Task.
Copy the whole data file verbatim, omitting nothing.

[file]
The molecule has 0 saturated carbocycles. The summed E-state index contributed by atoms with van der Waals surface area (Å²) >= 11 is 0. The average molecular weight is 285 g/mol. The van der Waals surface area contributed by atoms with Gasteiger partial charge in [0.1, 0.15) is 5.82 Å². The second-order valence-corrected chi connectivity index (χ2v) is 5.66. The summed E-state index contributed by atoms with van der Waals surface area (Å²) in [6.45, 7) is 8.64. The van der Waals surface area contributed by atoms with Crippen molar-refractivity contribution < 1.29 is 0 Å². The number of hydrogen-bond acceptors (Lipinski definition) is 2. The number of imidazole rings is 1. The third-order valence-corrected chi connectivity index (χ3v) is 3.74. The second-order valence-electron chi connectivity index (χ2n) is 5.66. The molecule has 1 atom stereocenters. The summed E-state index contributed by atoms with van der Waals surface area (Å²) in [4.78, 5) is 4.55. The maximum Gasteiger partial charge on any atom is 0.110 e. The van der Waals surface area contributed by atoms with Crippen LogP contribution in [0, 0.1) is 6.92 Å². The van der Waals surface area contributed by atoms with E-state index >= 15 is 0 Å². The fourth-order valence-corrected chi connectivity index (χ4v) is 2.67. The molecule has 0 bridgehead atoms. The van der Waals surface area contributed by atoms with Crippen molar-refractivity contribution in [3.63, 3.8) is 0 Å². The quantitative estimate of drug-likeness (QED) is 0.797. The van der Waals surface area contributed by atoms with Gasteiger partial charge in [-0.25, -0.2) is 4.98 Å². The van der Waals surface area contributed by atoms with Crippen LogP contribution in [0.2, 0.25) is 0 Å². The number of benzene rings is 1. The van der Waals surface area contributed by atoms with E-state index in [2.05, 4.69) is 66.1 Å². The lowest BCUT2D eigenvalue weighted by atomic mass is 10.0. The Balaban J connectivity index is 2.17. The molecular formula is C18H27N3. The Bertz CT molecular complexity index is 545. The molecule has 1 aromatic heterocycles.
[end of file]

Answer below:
The molecule has 0 saturated carbocycles. The summed E-state index contributed by atoms with van der Waals surface area (Å²) >= 11 is 0. The average molecular weight is 285 g/mol. The van der Waals surface area contributed by atoms with Gasteiger partial charge in [0.1, 0.15) is 5.82 Å². The second-order valence-corrected chi connectivity index (χ2v) is 5.66. The summed E-state index contributed by atoms with van der Waals surface area (Å²) in [6.45, 7) is 8.64. The van der Waals surface area contributed by atoms with Crippen molar-refractivity contribution < 1.29 is 0 Å². The number of hydrogen-bond acceptors (Lipinski definition) is 2. The number of imidazole rings is 1. The third-order valence-corrected chi connectivity index (χ3v) is 3.74. The second-order valence-electron chi connectivity index (χ2n) is 5.66. The molecule has 1 atom stereocenters. The summed E-state index contributed by atoms with van der Waals surface area (Å²) in [4.78, 5) is 4.55. The maximum Gasteiger partial charge on any atom is 0.110 e. The van der Waals surface area contributed by atoms with Crippen LogP contribution in [0, 0.1) is 6.92 Å². The van der Waals surface area contributed by atoms with E-state index >= 15 is 0 Å². The fourth-order valence-corrected chi connectivity index (χ4v) is 2.67. The molecule has 0 bridgehead atoms. The van der Waals surface area contributed by atoms with Crippen molar-refractivity contribution in [3.63, 3.8) is 0 Å². The quantitative estimate of drug-likeness (QED) is 0.797. The van der Waals surface area contributed by atoms with Gasteiger partial charge in [-0.25, -0.2) is 4.98 Å². The van der Waals surface area contributed by atoms with Crippen LogP contribution in [0.2, 0.25) is 0 Å². The number of benzene rings is 1. The van der Waals surface area contributed by atoms with E-state index in [2.05, 4.69) is 66.1 Å². The lowest BCUT2D eigenvalue weighted by atomic mass is 10.0. The Balaban J connectivity index is 2.17. The molecular formula is C18H27N3. The Bertz CT molecular complexity index is 545. The molecule has 1 aromatic heterocycles.